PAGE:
Mobile operators’ JV hits the ground running but momentum must follow

An uncharacteristically swift debut from the UK’s operators must receive decisive follow through to survive the cut and thrust of the marketing arena.

Ronan Shields

My debut in the Marketing Week news pages detailed EE, O2’s and Vodafone’s joint venture Weve starting to trade just two months after its official formation.

To quickly recap, Weve has begun selling mobile messaging campaigns against the O2 More customer base with EE and Vodafone’s numbers soon to follow.

What’s striking here is that these three behemoths have managed to set their more immediate corporate and competition issues aside to provide a media buying platform that one source described to me as “bigger than print in terms of scale.”

With 80 per cent of the UK’s mobile phone users potentially accessible from one point of access, marketers must pay attention to the Weve proposition – no matter how cynical you are initially.

For those of you less familiar with the mobile marketing  landscape, the initial cynicism around Weve, or “Project Oscar” as it was originally known, doubted the likelihood of it ever getting off the ground.

Similar pan industry initiatives led by mobile operators in the past have resulted in abortive initiatives and farce but with mobile marketing the three stakeholders have found true cohesion.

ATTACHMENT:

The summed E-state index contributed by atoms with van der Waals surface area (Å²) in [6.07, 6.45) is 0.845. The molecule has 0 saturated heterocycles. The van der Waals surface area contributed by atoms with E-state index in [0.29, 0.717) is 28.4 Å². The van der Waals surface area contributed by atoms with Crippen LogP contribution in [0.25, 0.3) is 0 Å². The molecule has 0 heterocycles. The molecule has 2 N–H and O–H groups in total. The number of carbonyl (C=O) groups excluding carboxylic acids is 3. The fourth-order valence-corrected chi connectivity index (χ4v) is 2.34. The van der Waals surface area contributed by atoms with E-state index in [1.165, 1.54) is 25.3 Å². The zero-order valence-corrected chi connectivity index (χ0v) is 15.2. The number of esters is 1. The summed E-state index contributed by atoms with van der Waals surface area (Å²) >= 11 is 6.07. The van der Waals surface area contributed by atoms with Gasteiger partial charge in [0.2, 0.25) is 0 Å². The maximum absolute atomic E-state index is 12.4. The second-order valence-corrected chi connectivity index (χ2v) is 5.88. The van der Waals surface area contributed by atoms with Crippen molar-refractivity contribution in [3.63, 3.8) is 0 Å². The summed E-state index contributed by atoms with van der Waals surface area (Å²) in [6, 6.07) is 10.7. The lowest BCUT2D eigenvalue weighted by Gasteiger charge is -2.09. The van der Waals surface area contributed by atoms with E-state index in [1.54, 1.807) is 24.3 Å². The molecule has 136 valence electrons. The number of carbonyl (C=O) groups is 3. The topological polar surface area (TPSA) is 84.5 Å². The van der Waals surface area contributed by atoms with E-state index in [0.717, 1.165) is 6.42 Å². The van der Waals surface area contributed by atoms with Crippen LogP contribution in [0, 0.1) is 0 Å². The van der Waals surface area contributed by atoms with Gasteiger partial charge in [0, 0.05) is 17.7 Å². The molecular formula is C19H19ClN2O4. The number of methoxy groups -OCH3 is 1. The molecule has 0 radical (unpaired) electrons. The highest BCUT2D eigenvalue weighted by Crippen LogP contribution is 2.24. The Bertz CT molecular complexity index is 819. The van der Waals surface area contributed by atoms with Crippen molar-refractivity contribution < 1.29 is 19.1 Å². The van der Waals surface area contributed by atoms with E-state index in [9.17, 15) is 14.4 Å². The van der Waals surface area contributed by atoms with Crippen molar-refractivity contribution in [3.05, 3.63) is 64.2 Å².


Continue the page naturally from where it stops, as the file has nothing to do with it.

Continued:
But let’s not get too far ahead of ourselves, the scale of the task ahead is much greater than anything Weve has already achieved and many questions remain about how it will develop going forward.

For instance, just how many of its subscribers will Vodafone bring to the table when it gets on board in the first quarter of next year? More importantly, just how will it go about activating this?

Vodafone is notoriously risk averse in this respect and has been quiet in speaking about how it intends to do so, whereas EE and O2 had their Orange Shots and O2 More schemes in the past making it a comparatively simple migration process.

Also, just how will Weve involve itself in the mobile display advertising space where Apple, Google et al have a marked head start? That entry to the market won’t be such as straight forward one I suspect.

But what’s clear is that the Weve proposition remains a compelling one. For those of you whose CMO keeps asking ‘what are we going to do about mobile?’ it’s certainly one you should keep on your radar and maintaining its momentum will be key to convincing the market.

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